Will cure anyones bloodlust
I have waited an annoyingly long time for a game as gory as this and now I’m a happy person thanks to Clive Barker’s Jericho. Personally not being affected by scary games I loved every minute of it, the thrill of watching demons explode in front of you as you fire a grenade into their skulls or watching yourself get mutilated and decapitated if you fail one of the several puzzles in the game.
I enjoyed leaving a path of blood and guts.
The game revolves around the secretive Jericho squad which consists of seven members but quickly changing to six after Captain Ross (you) is brutally killed. Although this may seem like a pointless turn in the game, I wasn’t too pleased when it happened; it grants him the ability to possess the remaining members of the Jericho Squad with each member allowing him to take control of their bodies throughout the game. The ability to take control of each member of the squad gives the player more choice while playing through, having a nice selection of weapons and supernatural abilities which can be used by each member. This did become a little annoying later on in the game as the AI lacks the ability to stay alive long enough to be of some use.
The AI is excellent, but putting AI which takes cover from what little enemy fire there is into a game where there is very little space to manoeuvre and an enemy AI which rushes at the player, isn’t much use. Especially when your squad struggles with the concept of hand to hand combat, which would seem to be an essential against most enemy types!
The level design adds to the atmosphere of the game, you’ll spend most of the time in darkness until the middle of the game, which is when the levels become lighter and slightly gorier. As the game progresses the sound becomes scarier as more enemies are violently introduced to Jericho squad. The graphics of each level are visually beautiful which is what the game needed but the main component missing was the space for movement. You’d often find yourself stuck in a corner or between objects surrounded by demons. The same applies for the rest of the team, if one falls in combat then it is likely one or two of the others will do too. When you have enemies which explode, if they get too close to you or your team before it is killed then its game over, unless you’re at a safe distance for you to be able to rush back and revive them all.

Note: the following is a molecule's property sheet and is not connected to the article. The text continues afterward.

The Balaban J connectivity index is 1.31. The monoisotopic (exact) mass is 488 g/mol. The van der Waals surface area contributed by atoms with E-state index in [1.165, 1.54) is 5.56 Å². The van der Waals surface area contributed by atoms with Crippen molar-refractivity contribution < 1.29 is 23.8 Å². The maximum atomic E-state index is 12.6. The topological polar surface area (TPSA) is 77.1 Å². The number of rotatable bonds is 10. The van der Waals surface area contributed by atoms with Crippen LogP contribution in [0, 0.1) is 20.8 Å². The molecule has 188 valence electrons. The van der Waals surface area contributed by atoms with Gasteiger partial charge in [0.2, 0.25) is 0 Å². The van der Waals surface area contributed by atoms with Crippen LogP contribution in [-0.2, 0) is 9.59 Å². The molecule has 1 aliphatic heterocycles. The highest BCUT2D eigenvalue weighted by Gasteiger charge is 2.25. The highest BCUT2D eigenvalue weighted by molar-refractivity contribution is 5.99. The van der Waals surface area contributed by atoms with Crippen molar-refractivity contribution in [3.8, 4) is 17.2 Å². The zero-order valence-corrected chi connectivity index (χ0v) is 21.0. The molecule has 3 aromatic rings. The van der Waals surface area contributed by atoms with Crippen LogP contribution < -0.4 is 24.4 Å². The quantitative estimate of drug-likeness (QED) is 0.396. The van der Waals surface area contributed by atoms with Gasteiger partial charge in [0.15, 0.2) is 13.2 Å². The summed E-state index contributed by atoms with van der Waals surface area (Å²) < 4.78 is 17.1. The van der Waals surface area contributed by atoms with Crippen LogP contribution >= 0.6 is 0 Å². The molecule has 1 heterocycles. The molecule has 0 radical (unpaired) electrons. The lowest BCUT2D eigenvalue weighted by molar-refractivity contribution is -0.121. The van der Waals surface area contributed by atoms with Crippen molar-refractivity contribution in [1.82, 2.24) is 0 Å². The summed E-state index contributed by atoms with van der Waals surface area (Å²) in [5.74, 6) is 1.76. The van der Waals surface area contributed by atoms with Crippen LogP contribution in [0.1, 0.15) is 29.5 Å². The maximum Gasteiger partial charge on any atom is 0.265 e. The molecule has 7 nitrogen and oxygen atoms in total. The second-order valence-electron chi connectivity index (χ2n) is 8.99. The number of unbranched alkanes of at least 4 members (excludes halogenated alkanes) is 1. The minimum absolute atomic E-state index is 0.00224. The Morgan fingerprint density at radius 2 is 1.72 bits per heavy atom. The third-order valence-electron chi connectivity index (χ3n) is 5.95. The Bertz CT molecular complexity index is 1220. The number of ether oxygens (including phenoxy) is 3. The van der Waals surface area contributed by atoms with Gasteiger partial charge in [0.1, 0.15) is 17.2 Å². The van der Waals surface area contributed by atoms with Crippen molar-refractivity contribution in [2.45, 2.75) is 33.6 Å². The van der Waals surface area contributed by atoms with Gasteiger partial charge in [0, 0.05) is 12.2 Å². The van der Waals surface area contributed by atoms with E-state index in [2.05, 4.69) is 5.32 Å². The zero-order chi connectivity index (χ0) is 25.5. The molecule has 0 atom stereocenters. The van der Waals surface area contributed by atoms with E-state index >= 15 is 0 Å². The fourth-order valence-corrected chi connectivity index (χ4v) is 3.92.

There is very little variety to the enemies of the game so you’re likely to encounter two kinds of demon throughout the game, if you’re lucky there might be another making the odd appearance later on in the game but don’t get your hopes up when you change levels. Though there are few types of enemies they’re all different in their own little way, some have wings and some have large shields but all use their differences to the best effect and their different attacks can be devastating if you’re not paying attention to what’s around you.
The recovery time of squad members is slow and can often be devastating if in a battle with a boss or an army of demons but being able to revive the fallen members slightly balances that out, it just allows the demons to cut them all up over and over again.
To conclude, Clive Barker’s Jericho is an amazing game but it lacks the space a player needs in levels and being a FPS game this has a massive effect on how the game is played It requires the player to be cautious of their surroundings, knowing where obstacles are and where they can run. Sometimes it can be misleading to see a path leading somewhere but not actually being able to walk that way and then getting slaughtered from behind by the enemies you were hoping to evade for a short while. The audio and visual quality is the best I’ve witnessed in a game for a while now and it adds to the horror genre, which makes up for some elements which let it down. Other than the few problems, I seriously enjoyed this game and I enjoyed leaving the path of blood and guts behind me as I progressed through the game.
The Bad: Shorter than one would expect, confined levels, long loading times between levels.